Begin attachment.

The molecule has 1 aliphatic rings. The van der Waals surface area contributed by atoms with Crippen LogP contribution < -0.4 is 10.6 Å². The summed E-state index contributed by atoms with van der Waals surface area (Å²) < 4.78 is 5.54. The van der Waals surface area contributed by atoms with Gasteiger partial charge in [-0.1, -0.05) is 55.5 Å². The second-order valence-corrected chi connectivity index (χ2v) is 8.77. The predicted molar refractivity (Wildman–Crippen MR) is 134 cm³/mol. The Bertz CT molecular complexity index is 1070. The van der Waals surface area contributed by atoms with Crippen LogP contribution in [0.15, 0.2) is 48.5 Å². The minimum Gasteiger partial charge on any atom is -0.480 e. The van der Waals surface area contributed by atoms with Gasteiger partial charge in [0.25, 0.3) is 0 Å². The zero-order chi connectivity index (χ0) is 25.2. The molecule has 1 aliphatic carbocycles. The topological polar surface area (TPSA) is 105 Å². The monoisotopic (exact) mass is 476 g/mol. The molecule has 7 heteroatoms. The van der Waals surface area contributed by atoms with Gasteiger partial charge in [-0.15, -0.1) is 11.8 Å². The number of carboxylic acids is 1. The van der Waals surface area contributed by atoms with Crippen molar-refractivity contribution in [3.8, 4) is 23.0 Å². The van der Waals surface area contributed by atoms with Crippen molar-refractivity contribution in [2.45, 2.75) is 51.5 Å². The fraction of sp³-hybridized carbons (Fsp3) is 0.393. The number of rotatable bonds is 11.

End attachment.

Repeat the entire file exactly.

The molecule has 1 aliphatic rings. The van der Waals surface area contributed by atoms with Crippen LogP contribution < -0.4 is 10.6 Å². The summed E-state index contributed by atoms with van der Waals surface area (Å²) < 4.78 is 5.54. The van der Waals surface area contributed by atoms with Gasteiger partial charge in [-0.1, -0.05) is 55.5 Å². The second-order valence-corrected chi connectivity index (χ2v) is 8.77. The predicted molar refractivity (Wildman–Crippen MR) is 134 cm³/mol. The Bertz CT molecular complexity index is 1070. The van der Waals surface area contributed by atoms with Crippen LogP contribution in [0.15, 0.2) is 48.5 Å². The minimum Gasteiger partial charge on any atom is -0.480 e. The van der Waals surface area contributed by atoms with Gasteiger partial charge in [0.25, 0.3) is 0 Å². The zero-order chi connectivity index (χ0) is 25.2. The molecule has 1 aliphatic carbocycles. The topological polar surface area (TPSA) is 105 Å². The monoisotopic (exact) mass is 476 g/mol. The molecule has 7 heteroatoms. The van der Waals surface area contributed by atoms with Gasteiger partial charge in [-0.15, -0.1) is 11.8 Å². The number of carboxylic acids is 1. The van der Waals surface area contributed by atoms with Crippen molar-refractivity contribution in [3.8, 4) is 23.0 Å². The van der Waals surface area contributed by atoms with Crippen molar-refractivity contribution in [2.45, 2.75) is 51.5 Å². The fraction of sp³-hybridized carbons (Fsp3) is 0.393. The number of rotatable bonds is 11.